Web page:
As a child Antwone Fisher never heard a lullaby. Instead his foster mother tormented him with a cruel ditty delivered in a biting singsong: “You ain’t nothing. You’re never gonna be nothing because you come from nothing.”
She couldn’t have been more wrong. Now a successful screenwriter, Fisher, 43, has turned his brutal upbringing into one of the most celebrated films of the season. Antwone Fisher chronicles a young man’s journey from an abusive foster home in Glenville, Ohio, to a Navy base, where a nurturing psychiatrist (played by Denzel Washington) helps the hot-headed enlistee deal with his anger and turn his life around. The movie has helped focus national attention on child welfare and, for Fisher, marks his arrival as one of Hollywood’s most unlikely success stories.
An abused child and a homeless teen, Fisher began his career in show business in 1992 as a guard on the Sony Pictures lot, scribbling the largely true-to-life screenplay for Fisher on a legal pad. “It was such a personal, intense story,” says producer Todd Black, who helped Fisher pound out 41 drafts. “He’s a pretty special guy. He’s been down at the bottom of the barrel, but he had a spirit that could survive.”
As a boy the soft-spoken Fisher yearned for pancake breakfasts (a desire that inspired a memorable dream sequence in the film), not fame and fortune. Yet Cleveland mayor Jane Campbell handed him the key to the city at the film’s gala premiere in December. An All-Clad pancake griddle, a gift from the William Morris talent agency, sits in his five-bedroom L.A. home. “I ought to have a pancake commercial,” Fisher says with a laugh. The real dream come true is his family success. As a father to Indigo, 5, and Azure, 1, “he does all the stuff he wanted someone to do for him,” says wife LaNette, 36, a former security-company account manager he met on the Sony lot and wed in 1996. “He’s got this maternal instinct. He can tell if the baby is sick. He taught me how to comb Indigo’s hair.” Working from home (he says he has sold 10 other as-yet-unproduced screenplays, worked polishing scripts such as 1998’s Rush Hour and written a memoir, Finding Fish, published in 2001), Fisher rarely leaves his kids’ side. “I’ll stop for a break,” he says, “and we’ll say, ‘Oh, let’s go to the beach.’ ”
He never had that bond with his own parents. As the film recounts, his mother, Eva Fisher, was in prison in Cleveland when she gave birth to Antwone. (His father, Edward Elkins, had been murdered by another girlfriend two months before Antwone was born.) Fisher spent his childhood with foster parents, a middle-aged preacher and his wife—the latter of whom Fisher says beat him and her two other foster sons. A babysitter in her 20s, Fisher says, sexually molested him. He steered clear of the movie set when the abuse scenes were being filmed. “I didn’t want to be there,” he says. “I’d already lived it.”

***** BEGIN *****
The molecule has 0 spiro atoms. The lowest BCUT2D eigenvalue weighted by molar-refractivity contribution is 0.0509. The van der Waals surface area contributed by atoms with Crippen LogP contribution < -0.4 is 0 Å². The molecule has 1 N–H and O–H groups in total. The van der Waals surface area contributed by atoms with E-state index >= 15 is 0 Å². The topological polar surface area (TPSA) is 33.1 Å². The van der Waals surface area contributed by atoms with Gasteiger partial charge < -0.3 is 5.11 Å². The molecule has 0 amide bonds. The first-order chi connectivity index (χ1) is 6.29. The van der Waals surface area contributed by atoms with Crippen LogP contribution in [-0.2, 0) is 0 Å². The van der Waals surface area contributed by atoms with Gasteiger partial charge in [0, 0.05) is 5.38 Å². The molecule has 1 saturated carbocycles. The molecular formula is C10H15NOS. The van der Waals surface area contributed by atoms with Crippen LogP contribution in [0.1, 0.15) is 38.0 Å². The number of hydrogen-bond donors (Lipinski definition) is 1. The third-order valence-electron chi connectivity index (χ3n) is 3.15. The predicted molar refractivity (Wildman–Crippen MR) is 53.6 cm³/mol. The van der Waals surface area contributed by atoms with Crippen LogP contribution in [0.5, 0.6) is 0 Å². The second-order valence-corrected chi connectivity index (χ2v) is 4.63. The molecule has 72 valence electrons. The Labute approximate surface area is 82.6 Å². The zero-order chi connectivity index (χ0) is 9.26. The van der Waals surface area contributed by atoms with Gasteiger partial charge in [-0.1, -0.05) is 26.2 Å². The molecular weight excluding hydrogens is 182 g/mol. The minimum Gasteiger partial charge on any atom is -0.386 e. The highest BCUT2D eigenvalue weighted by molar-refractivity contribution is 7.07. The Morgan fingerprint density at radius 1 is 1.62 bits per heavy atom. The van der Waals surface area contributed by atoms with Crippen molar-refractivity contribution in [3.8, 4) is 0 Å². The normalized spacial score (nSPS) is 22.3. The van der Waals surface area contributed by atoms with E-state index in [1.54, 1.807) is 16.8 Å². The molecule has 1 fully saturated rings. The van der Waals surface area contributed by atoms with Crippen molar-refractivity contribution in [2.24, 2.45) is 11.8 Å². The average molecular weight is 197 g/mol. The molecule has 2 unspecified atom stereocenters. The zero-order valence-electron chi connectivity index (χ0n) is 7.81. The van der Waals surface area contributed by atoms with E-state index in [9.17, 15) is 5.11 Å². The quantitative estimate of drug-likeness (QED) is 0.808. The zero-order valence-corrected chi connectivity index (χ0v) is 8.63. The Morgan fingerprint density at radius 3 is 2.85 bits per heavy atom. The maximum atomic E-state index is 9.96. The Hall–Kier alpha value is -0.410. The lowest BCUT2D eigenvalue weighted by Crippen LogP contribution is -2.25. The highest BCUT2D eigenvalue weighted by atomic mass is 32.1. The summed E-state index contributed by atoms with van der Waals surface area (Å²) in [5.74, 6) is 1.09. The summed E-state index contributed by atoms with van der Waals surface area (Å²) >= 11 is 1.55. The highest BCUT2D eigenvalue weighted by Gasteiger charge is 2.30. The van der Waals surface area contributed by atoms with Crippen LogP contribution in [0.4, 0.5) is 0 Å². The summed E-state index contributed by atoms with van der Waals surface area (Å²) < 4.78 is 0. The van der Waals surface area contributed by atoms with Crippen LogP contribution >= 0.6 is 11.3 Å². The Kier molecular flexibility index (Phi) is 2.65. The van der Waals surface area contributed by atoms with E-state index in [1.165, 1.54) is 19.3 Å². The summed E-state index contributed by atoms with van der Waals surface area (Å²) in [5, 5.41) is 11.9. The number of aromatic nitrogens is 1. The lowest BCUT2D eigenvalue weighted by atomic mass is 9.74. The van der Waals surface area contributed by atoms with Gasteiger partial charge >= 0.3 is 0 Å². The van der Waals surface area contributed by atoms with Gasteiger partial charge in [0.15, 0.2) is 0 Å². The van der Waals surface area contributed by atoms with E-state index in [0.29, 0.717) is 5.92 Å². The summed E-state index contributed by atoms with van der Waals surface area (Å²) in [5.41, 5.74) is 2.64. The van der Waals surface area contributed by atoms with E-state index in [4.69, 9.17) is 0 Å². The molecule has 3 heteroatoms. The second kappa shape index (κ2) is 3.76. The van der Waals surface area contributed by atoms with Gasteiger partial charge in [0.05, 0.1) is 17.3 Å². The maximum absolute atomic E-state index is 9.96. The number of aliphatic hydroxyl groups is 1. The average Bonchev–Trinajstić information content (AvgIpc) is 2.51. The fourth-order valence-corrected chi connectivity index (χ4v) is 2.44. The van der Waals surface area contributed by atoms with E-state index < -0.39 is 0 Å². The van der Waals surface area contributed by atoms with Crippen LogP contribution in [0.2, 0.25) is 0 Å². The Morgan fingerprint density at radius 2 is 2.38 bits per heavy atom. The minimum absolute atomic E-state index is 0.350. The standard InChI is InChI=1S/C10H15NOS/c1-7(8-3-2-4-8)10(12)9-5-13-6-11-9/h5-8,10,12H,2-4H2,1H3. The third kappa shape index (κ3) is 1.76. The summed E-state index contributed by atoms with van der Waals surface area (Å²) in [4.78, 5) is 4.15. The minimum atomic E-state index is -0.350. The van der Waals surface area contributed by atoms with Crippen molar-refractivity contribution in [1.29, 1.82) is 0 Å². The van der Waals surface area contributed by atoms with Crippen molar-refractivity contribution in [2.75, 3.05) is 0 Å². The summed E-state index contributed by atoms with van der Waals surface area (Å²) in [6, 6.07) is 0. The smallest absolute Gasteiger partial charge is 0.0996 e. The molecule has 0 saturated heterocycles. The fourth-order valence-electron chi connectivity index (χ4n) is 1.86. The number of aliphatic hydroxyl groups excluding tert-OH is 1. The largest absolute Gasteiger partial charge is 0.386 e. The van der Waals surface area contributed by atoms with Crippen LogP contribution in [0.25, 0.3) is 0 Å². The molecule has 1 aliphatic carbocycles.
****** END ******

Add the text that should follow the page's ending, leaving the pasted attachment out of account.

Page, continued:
At 16 he defied his foster mother and was thrown out of the house. Sent to a reform school (no other foster parents wanted a teen), he earned his high school degree, then was homeless for several weeks before he enlisted in the Navy in 1977. His quick temper and frequent fistfights with fellow seamen landed him in trouble. “I wasn’t a bad kid,” he says, “but the only thing I knew was to act out.” Over the next 11 years he was treated by three Navy psychiatrists (Washington’s character in the movie is a composite) who helped him tame his demons.
One of Fisher’s therapists urged him to find his blood relatives. After a post-Navy stint as a corrections officer at a California federal prison, Fisher landed his security-guard gig in 1992 and decided it was time to face his past. A search of state records led him to phone Annette Elkins Brewer, his father’s sister in Cleveland. “I could tell by his voice that he was scared,” says his aunt, who with other family members sent him an airline ticket to visit for Thanksgiving.
The reunion “was my dream,” says Fisher. Though he tracked down his mother in a Cleveland housing project, he rarely sees or speaks to her. “I don’t have any ill feelings toward her,” he says of Eva, who has been in and out of prison and has put four other children into foster care, but “we have nothing in common.”
While Fisher was being feted and fed by dozens of aunts, uncles and cousins, back in California his boss was telling Sony executives about the young employee’s quest to find his family. Several producers at the studio were interested in turning his life into a movie, but most of them balked when Fisher, who had begun taking a screen-writing class, asked to write the movie himself. Black, who also produced 2001’s A Knight’s Tale, was the only one who agreed to give Fisher the job. “He wrote with such clarity and command of character,” says Black. “I knew the rest would get there.” Washington, who had been looking for a project to direct, began working with Fisher on the film in 1996. “I promised Antwone I would take good care of him,” says Washington. “I said, ‘I know you’ve been through a lot and I promise I won’t screw you up.’ ”
Far from it. On some days Fisher is so overjoyed by his good fortune that he feels like pinching himself. But even that, he says laughing, is taken care of for him: “My kids wake me up every morning by pinching me.”
Karen Brailsford and Amy Longsdorf in Los Angeles and David Searls in Cleveland